Domain Name System is like a telephone directory for the Internet, which provides the IP addresses of all the registered computer hosts. Every computer has a unique number, called IP Address which is essential to establish a connection between the server and the client while sending an email or accessing a website.
Whenever an inquiry is to be made, you just type “www.google.com” on your browser’s address bar, and your computer will make use of the DNS server to fetch the IP address of Google’s server. As the IP address is obtained, your computer will establish a connection with the server and the home page of Google comes up on your screen, ready to search your inquiry.
As it is just not possible to remember the mobile number of every person you know, similarly, IP address of every website cannot be remembered, therefore, every website has been given a name. You type the name of the website on the address bar of your browser and the DNS server locates and makes a contact to bring the website in front of you.
Please note that you can even load a website by directly typing its IP address instead of its domain name in the browser’s address bar if you have it, however this would be a very cumbersome process.
The Domain Name System is a database that resides on multiple computers on the Internet in a hierarchical manner.
These servers have a complete database of higher level domain names and their corresponding IP addresses. Presently, there are 13 root servers distributed globally, that are named using the letters A, B, C and so on, up to M.
Local servers represent the most lower level DNS servers. These are owned and maintained by many business organizations and Internet Service providers. These local servers locate and update the frequently used domain names with their corresponding IP addresses. This job is done on a regular basis.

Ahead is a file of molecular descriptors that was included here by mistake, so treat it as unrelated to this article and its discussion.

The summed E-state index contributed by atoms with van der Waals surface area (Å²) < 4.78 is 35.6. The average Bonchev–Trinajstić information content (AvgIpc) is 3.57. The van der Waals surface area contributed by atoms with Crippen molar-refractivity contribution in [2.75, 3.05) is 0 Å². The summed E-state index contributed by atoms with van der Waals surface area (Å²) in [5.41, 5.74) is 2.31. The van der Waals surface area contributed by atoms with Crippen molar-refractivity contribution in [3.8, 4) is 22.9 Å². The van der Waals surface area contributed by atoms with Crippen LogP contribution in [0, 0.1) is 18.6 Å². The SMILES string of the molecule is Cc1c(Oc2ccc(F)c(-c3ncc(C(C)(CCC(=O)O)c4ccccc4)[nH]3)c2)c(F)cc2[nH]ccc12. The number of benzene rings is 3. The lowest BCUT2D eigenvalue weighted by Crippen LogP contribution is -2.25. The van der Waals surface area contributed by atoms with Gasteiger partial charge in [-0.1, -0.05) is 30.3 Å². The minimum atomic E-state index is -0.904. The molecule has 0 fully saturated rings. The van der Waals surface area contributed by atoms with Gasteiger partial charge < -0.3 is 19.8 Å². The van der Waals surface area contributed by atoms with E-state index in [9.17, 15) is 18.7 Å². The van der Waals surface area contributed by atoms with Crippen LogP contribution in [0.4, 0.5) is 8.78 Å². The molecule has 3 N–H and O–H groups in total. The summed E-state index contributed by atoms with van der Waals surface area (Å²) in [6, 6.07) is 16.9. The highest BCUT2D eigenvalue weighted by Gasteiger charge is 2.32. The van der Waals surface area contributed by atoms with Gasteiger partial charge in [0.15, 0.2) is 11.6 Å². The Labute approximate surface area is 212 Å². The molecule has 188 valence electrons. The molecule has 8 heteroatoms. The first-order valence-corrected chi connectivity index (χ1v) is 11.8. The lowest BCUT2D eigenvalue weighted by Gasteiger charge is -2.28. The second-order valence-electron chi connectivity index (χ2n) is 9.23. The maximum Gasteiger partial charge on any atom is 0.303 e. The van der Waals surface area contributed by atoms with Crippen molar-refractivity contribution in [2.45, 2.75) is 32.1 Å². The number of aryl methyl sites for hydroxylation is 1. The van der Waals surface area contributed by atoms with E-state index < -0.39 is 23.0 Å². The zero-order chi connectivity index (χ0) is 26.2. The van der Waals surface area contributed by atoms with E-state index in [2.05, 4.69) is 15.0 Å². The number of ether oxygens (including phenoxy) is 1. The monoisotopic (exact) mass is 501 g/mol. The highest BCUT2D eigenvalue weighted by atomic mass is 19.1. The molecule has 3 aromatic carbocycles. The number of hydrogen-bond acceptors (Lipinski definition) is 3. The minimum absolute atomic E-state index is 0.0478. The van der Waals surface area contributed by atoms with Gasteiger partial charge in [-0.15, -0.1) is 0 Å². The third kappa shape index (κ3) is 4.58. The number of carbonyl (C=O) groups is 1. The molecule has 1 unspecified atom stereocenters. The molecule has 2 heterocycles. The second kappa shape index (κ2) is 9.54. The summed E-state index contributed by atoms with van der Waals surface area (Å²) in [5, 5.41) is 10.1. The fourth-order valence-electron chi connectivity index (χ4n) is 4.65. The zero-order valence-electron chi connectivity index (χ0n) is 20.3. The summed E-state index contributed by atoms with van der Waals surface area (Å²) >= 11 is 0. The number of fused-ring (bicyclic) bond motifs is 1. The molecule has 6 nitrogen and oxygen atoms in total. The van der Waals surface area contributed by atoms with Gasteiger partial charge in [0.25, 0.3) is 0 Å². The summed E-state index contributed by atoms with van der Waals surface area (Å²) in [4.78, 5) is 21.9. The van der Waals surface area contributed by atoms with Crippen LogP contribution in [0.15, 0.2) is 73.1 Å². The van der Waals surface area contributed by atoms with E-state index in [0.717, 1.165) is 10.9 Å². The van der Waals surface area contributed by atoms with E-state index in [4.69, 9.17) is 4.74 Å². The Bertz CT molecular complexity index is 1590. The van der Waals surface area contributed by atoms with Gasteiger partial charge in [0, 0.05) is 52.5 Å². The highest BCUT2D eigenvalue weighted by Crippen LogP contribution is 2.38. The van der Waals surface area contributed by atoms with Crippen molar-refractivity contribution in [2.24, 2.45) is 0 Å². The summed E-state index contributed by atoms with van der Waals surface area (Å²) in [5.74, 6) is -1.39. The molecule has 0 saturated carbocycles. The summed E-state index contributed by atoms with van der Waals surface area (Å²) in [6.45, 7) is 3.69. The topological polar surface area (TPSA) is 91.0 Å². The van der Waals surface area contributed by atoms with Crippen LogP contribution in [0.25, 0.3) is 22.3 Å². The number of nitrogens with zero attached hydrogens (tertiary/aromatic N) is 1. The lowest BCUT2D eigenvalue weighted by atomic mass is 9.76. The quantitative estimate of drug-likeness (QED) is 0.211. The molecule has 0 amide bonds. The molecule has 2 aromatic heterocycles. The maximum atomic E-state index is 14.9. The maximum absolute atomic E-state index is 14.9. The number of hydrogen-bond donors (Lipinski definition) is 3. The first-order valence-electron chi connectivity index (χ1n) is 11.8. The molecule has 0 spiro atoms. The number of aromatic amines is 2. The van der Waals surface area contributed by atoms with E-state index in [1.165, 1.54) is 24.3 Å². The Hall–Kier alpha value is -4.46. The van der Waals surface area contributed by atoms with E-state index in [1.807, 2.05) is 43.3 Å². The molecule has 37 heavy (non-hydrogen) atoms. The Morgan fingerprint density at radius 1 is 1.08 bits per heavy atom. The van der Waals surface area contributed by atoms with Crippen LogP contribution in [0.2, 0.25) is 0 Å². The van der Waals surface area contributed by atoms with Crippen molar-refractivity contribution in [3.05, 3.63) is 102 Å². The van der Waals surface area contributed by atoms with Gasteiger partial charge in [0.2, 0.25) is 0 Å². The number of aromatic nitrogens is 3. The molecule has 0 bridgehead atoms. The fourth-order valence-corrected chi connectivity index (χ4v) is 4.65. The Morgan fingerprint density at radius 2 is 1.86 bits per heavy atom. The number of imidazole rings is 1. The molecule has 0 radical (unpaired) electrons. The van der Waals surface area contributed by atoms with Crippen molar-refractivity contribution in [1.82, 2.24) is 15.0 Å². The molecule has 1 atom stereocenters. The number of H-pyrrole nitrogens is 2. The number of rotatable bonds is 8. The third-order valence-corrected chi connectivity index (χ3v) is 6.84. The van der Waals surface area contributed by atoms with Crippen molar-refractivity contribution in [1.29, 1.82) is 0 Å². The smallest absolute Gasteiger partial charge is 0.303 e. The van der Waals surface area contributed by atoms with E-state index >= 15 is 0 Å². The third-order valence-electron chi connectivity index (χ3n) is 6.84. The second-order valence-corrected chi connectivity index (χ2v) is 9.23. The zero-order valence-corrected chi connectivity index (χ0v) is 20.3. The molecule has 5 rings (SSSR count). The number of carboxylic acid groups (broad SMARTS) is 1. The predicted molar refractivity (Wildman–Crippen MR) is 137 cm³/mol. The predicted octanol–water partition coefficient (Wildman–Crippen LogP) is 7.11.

Whenever you type a URL in your browser’s address bar, your computer requests the local name server to locate the respective IP address. If found, then the response is returned and the home page of the website is loaded in front of you. Otherwise, the request goes to next higher server. This process continues until the corresponding domain name is located with its matching IP address. The response comes back in reverse order to your computer.
In a very rare case, the response reaches the root name servers.
Whenever a new domain name comes up or an existing one is updated, it is the responsibility of the domain registrar to publish its details and register it with the root name server. This information must get updated on all the major DNS servers so that the domain name can be located from all parts of the globe. This is called DNS propagation and the whole process takes about 24 to 72 hours to get completed.
There is no hard and fast rule of updating DNS servers. It normally depends on the organization that maintains the server. Some do it on an hourly basis while some do it daily.
DNS servers can cache the inquiries they receive for a set amount of time. This allows them to respond more quickly the next time a request for the same inquiry comes in. This lessens the load on the server and increases the efficiency of the website.